Police seem unable to differentiate between genuine emergency curfew breakers and those who just head out on the town in defiance of COVID-19 regulations. And anger rises after a man was arrested for rushing to the hospital to get formula for his newborn. Already, a lot of fury swirls around Minister of Police, Bheki Cele and his current enforcement. For many people, they feel that priorities shift away from focusing on real crime during the lockdown. How much of a problem is the inhumanity of some decisions taken by the police?
Police inhumanity no joke during COVID-19
People know a second wave of the coronavirus hit the country. And times become very difficult for those who lost their jobs once again. So, there’s a lot of resentment and anger at the now indefinite Level 3 lockdown. Recall, the president of South Africa said that country remains on the Level 3 lockdown until the second wave curve starts coming down. And that could be months away yet. But some people grow angry as taxis remain packed. So, many people wonder why the government even bothers with the lockdown.
And some people report that the police act in a rather inhumane way. One of the most recent incidents came to light via New 24 on January 13. According to their report, a man whose newborn child needed urgent milk formula rushed off to the Unitas Hospital in Centurion. However, he was stopped at 2.30 in the morning and arrested. His wife had to carry the newborn, the formula, and take her two minor kids home in the night, alone and on foot. He was arrested despite proving he needed the formula and why it was an emergency.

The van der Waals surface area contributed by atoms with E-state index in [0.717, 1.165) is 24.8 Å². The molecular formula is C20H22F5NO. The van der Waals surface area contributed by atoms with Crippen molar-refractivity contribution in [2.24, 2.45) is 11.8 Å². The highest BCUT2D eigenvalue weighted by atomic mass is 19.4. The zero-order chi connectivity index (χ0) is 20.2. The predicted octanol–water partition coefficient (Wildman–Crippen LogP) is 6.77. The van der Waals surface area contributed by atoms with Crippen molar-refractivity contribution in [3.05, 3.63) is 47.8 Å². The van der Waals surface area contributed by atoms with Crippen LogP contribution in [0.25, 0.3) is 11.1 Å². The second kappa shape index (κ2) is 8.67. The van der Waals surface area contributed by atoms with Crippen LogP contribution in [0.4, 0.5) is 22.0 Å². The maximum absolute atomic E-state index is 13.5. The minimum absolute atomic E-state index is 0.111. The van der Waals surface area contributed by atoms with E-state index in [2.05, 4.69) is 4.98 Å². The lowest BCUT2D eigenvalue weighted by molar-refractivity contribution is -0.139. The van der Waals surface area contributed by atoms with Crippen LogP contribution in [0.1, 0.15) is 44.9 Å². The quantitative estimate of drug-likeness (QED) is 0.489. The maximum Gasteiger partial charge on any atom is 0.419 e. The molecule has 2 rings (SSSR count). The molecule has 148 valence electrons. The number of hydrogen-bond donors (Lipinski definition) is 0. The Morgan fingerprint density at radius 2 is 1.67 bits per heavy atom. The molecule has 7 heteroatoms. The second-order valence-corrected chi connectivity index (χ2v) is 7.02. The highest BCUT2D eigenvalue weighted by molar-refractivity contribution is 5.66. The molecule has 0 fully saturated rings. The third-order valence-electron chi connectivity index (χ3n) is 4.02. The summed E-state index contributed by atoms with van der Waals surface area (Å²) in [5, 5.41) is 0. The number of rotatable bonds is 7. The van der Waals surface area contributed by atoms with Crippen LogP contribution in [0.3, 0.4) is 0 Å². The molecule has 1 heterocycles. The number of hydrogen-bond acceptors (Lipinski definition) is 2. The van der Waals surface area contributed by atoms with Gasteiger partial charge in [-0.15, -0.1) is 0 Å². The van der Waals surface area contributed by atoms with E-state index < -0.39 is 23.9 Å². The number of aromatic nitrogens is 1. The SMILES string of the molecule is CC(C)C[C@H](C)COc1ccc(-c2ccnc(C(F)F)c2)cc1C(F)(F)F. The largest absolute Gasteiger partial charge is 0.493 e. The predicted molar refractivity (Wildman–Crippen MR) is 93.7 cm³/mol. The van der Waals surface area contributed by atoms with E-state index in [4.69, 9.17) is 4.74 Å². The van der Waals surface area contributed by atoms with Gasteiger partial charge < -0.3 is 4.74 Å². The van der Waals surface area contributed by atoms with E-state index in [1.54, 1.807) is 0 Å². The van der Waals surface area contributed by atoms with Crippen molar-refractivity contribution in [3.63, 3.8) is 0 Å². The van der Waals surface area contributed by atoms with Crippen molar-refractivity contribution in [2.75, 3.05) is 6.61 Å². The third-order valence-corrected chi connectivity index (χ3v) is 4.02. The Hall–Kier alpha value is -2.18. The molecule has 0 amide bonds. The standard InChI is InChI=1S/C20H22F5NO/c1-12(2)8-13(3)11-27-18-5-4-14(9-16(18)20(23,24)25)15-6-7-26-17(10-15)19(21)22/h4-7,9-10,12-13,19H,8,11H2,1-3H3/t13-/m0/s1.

Police incapable of differentiating between genuine need and deliberate curfew breakers?
Clearly, the man wasn’t rushing out to party hard, Or mix with other people in a Shebeen. Have the Police forgotten what the purpose of the Level 3 lockdown is all about? it’s supposed to prevent people from gathering in groups. It’s meant to keep people indoors so they can’t gather in groups and drink. So, why can’t the police tell the difference between a newborn desperately ending milk formula and a drunkard on his way home?
Surely the application of law comes with some onus for the police to figure out the difference between the intention of the lawbreaker? And, how right does an arrest make anything if the mom of a newborn has to walk around with her baby in the dead of night? After all, it’s okay for her to break curfew after they arrest her husband, but not for him to undertake a genuine emergency trip? Of course, it’s unlikely this is the only such incident. In the crowded township areas, people, complain about this sort of thing all the time.
SAPS is supposed to be a service to the community
The South African Police Service used to be called just the South African Police. Notably, the word “Service” means just that: Service to the community, rather than a draconian organization. After all, on their website, the Police Service clearly states, that they should be “guided by the needs of the community.” Surely a man rushing home with an urgent delivery of formula for his newborn had a need? The site also notes that they should “exercise the powers conferred upon us in a responsible and controlled manner.”
Leaving a mom to walk clutching a newborn, two minors, and the formula in the wee hours of the night hardly sounds “responsible and controlled.”
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